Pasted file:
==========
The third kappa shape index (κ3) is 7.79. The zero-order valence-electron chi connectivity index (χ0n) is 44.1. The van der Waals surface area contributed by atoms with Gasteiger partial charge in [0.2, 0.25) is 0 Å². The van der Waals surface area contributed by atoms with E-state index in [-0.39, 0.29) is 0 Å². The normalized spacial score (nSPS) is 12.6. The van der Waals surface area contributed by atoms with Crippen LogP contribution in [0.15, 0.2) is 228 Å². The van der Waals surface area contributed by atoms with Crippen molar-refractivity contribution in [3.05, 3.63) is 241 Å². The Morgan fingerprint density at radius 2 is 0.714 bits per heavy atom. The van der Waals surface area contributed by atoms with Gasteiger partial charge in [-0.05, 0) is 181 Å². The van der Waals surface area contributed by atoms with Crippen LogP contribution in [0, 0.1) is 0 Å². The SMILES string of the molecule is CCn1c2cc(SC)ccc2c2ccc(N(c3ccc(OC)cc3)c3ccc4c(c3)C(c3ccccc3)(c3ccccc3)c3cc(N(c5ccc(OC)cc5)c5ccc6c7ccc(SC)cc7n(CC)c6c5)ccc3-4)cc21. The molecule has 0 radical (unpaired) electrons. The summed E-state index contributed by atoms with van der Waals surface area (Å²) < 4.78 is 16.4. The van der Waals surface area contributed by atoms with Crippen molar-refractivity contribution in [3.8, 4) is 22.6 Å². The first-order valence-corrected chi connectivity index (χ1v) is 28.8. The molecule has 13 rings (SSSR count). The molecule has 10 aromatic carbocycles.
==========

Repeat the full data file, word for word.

The third kappa shape index (κ3) is 7.79. The zero-order valence-electron chi connectivity index (χ0n) is 44.1. The van der Waals surface area contributed by atoms with Gasteiger partial charge in [0.2, 0.25) is 0 Å². The van der Waals surface area contributed by atoms with E-state index in [-0.39, 0.29) is 0 Å². The normalized spacial score (nSPS) is 12.6. The van der Waals surface area contributed by atoms with Crippen LogP contribution in [0.15, 0.2) is 228 Å². The van der Waals surface area contributed by atoms with Crippen molar-refractivity contribution in [3.05, 3.63) is 241 Å². The Morgan fingerprint density at radius 2 is 0.714 bits per heavy atom. The van der Waals surface area contributed by atoms with Gasteiger partial charge in [-0.05, 0) is 181 Å². The van der Waals surface area contributed by atoms with Crippen LogP contribution in [0, 0.1) is 0 Å². The SMILES string of the molecule is CCn1c2cc(SC)ccc2c2ccc(N(c3ccc(OC)cc3)c3ccc4c(c3)C(c3ccccc3)(c3ccccc3)c3cc(N(c5ccc(OC)cc5)c5ccc6c7ccc(SC)cc7n(CC)c6c5)ccc3-4)cc21. The molecule has 0 radical (unpaired) electrons. The summed E-state index contributed by atoms with van der Waals surface area (Å²) < 4.78 is 16.4. The van der Waals surface area contributed by atoms with Crippen molar-refractivity contribution in [3.8, 4) is 22.6 Å². The first-order valence-corrected chi connectivity index (χ1v) is 28.8. The molecule has 13 rings (SSSR count). The molecule has 10 aromatic carbocycles.